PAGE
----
With this amendment, the government is looking to weed out online fraudsters and scammers from the online ad scene.
The amended Online Safety Bill has broadened its ambit to include paid-for advertising scammers. Based on the draft of this bill, search engines and platforms including Google, Facebook, Twitter and YouTube have a “duty of care to protect users of their services from fraud committed by other users”. In this draft, “users” is the operative word.
The government is also adding a new duty to the bill to focus on fraudulent paid ads on social and search. The platform or an advertising intermediary will control this. The social companies will need to work on their systems and processes to prevent or minimise the publication and/or hosting of fraudulent advertising on their services and remove them when informed.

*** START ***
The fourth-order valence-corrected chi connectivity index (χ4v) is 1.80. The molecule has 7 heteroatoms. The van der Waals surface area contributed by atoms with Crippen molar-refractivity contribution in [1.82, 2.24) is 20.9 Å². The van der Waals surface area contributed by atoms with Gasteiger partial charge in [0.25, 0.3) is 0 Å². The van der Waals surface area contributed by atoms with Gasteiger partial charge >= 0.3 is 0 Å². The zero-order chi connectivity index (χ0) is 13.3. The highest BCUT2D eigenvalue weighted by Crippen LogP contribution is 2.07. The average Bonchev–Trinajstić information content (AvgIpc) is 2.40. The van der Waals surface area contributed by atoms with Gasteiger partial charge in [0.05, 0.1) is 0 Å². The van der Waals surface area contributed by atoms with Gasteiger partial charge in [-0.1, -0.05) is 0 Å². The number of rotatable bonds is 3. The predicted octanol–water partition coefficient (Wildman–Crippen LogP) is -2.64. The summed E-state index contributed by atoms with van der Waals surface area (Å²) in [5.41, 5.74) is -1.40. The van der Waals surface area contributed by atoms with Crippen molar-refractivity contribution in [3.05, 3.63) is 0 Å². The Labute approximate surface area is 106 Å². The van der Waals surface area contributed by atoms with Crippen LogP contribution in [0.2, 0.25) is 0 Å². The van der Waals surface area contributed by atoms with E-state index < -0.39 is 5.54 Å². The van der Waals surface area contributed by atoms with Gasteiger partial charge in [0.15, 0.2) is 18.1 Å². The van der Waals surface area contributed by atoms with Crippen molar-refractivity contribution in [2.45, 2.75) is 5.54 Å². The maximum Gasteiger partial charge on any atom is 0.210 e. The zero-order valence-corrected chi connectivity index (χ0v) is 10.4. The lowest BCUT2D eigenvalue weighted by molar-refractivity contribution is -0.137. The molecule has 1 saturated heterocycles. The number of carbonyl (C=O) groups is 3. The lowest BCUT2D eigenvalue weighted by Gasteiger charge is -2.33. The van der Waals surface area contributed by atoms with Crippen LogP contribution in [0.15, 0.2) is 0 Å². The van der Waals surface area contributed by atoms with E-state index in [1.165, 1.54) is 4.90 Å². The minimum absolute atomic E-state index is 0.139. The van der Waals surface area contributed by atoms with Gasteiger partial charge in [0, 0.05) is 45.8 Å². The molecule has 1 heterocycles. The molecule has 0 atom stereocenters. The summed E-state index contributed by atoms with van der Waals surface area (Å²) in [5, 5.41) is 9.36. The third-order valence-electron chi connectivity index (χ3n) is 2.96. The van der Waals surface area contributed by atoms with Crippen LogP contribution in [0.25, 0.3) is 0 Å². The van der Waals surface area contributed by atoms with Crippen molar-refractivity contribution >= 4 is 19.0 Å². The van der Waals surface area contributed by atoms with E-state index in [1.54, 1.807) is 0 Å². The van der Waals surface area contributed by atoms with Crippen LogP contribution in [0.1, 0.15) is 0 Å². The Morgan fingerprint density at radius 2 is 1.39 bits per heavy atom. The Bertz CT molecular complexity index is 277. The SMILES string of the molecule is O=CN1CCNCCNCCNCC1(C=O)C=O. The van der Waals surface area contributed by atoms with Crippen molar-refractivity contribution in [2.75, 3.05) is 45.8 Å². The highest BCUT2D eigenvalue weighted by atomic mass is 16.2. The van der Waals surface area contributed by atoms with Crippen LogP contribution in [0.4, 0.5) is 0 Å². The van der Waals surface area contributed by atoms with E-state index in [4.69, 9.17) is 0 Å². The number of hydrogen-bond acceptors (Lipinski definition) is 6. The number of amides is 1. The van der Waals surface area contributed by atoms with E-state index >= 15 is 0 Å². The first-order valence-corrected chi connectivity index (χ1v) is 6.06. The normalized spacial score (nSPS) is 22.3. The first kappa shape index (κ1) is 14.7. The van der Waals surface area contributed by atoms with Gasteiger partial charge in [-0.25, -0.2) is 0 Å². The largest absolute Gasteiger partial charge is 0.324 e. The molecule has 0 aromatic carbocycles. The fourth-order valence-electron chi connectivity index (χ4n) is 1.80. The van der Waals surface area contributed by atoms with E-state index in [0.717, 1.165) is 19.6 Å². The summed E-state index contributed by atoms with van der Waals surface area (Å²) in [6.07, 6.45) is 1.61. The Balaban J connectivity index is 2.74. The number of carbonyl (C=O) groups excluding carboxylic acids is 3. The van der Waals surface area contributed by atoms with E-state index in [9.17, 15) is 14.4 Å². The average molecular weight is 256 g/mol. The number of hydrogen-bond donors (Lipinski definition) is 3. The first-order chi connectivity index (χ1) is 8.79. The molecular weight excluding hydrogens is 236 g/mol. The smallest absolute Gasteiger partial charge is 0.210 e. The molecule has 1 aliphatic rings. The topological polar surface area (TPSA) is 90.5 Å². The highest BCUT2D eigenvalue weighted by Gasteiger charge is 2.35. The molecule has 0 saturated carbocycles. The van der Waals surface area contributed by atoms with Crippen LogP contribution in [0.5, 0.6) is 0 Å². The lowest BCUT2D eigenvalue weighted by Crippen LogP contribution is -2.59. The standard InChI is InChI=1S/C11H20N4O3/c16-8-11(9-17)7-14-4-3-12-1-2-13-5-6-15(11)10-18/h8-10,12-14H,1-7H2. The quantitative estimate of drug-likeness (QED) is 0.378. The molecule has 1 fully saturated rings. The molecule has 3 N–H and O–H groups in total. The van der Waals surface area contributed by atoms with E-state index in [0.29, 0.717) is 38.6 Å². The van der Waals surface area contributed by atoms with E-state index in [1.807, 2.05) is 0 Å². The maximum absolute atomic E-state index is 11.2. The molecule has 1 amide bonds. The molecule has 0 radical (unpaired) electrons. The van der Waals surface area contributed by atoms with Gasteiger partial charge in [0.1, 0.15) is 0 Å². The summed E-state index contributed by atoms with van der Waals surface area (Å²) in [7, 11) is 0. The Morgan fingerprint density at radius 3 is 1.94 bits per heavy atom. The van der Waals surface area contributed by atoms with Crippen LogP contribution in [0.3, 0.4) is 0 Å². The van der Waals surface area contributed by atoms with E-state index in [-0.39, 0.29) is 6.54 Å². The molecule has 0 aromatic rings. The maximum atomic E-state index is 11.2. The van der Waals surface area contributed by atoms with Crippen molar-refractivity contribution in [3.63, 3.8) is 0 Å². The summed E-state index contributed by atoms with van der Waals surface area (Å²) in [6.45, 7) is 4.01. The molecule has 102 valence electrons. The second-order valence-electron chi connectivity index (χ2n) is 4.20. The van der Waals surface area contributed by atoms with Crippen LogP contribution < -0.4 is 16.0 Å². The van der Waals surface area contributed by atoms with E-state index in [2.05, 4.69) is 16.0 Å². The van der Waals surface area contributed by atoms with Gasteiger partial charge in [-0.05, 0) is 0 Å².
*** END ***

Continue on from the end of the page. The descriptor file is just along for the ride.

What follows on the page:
The Department for Digital, Culture, Media and Sport and the Home Office also launched a public consultation to overhaul how online advertising is regulated in the UK. Regulator Ofcom will set out more details regarding the new duty codes of practice. They will also have the power to impose fines of up to £18m, or 10% of annual turnover, for platforms that violate the bill.
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